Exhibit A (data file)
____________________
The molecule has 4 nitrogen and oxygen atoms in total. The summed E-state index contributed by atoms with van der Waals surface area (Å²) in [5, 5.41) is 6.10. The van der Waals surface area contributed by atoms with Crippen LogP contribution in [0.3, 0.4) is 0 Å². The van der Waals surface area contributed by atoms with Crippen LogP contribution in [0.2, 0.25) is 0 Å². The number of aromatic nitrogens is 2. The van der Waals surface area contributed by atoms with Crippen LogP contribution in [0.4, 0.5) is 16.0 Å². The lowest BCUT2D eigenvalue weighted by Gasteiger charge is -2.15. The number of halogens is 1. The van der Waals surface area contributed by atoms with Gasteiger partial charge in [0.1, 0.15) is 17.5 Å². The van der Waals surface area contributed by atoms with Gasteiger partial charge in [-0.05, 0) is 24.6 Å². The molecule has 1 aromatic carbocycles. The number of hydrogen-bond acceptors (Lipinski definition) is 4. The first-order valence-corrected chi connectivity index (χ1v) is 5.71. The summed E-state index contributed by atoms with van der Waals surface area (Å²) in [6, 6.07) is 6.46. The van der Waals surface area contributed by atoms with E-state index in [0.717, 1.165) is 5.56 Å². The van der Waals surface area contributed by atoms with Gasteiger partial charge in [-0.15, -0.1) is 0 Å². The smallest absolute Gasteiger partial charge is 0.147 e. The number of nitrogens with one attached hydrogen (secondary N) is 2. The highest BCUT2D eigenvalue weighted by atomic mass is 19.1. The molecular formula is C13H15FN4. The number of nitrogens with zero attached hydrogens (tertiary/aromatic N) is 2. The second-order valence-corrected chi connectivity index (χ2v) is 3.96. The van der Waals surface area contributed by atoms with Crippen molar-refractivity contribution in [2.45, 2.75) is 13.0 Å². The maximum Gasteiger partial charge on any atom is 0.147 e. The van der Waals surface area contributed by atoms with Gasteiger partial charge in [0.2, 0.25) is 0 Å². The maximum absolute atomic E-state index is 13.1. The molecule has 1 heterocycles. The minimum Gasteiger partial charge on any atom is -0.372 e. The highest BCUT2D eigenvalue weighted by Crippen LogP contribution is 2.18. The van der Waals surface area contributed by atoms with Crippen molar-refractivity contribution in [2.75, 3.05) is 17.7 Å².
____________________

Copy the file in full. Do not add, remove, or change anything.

The molecule has 4 nitrogen and oxygen atoms in total. The summed E-state index contributed by atoms with van der Waals surface area (Å²) in [5, 5.41) is 6.10. The van der Waals surface area contributed by atoms with Crippen LogP contribution in [0.3, 0.4) is 0 Å². The van der Waals surface area contributed by atoms with Crippen LogP contribution in [0.2, 0.25) is 0 Å². The number of aromatic nitrogens is 2. The van der Waals surface area contributed by atoms with Crippen LogP contribution in [0.4, 0.5) is 16.0 Å². The lowest BCUT2D eigenvalue weighted by Gasteiger charge is -2.15. The number of halogens is 1. The van der Waals surface area contributed by atoms with Gasteiger partial charge in [0.1, 0.15) is 17.5 Å². The van der Waals surface area contributed by atoms with Gasteiger partial charge in [-0.05, 0) is 24.6 Å². The molecule has 1 aromatic carbocycles. The number of hydrogen-bond acceptors (Lipinski definition) is 4. The first-order valence-corrected chi connectivity index (χ1v) is 5.71. The summed E-state index contributed by atoms with van der Waals surface area (Å²) in [6, 6.07) is 6.46. The van der Waals surface area contributed by atoms with E-state index in [0.717, 1.165) is 5.56 Å². The van der Waals surface area contributed by atoms with Gasteiger partial charge in [-0.15, -0.1) is 0 Å². The smallest absolute Gasteiger partial charge is 0.147 e. The number of nitrogens with one attached hydrogen (secondary N) is 2. The highest BCUT2D eigenvalue weighted by atomic mass is 19.1. The molecular formula is C13H15FN4. The number of nitrogens with zero attached hydrogens (tertiary/aromatic N) is 2. The second-order valence-corrected chi connectivity index (χ2v) is 3.96. The van der Waals surface area contributed by atoms with Crippen molar-refractivity contribution in [2.45, 2.75) is 13.0 Å². The maximum Gasteiger partial charge on any atom is 0.147 e. The van der Waals surface area contributed by atoms with Gasteiger partial charge in [0.2, 0.25) is 0 Å². The maximum absolute atomic E-state index is 13.1. The molecule has 1 heterocycles. The minimum Gasteiger partial charge on any atom is -0.372 e. The highest BCUT2D eigenvalue weighted by Crippen LogP contribution is 2.18. The van der Waals surface area contributed by atoms with Crippen molar-refractivity contribution in [2.75, 3.05) is 17.7 Å².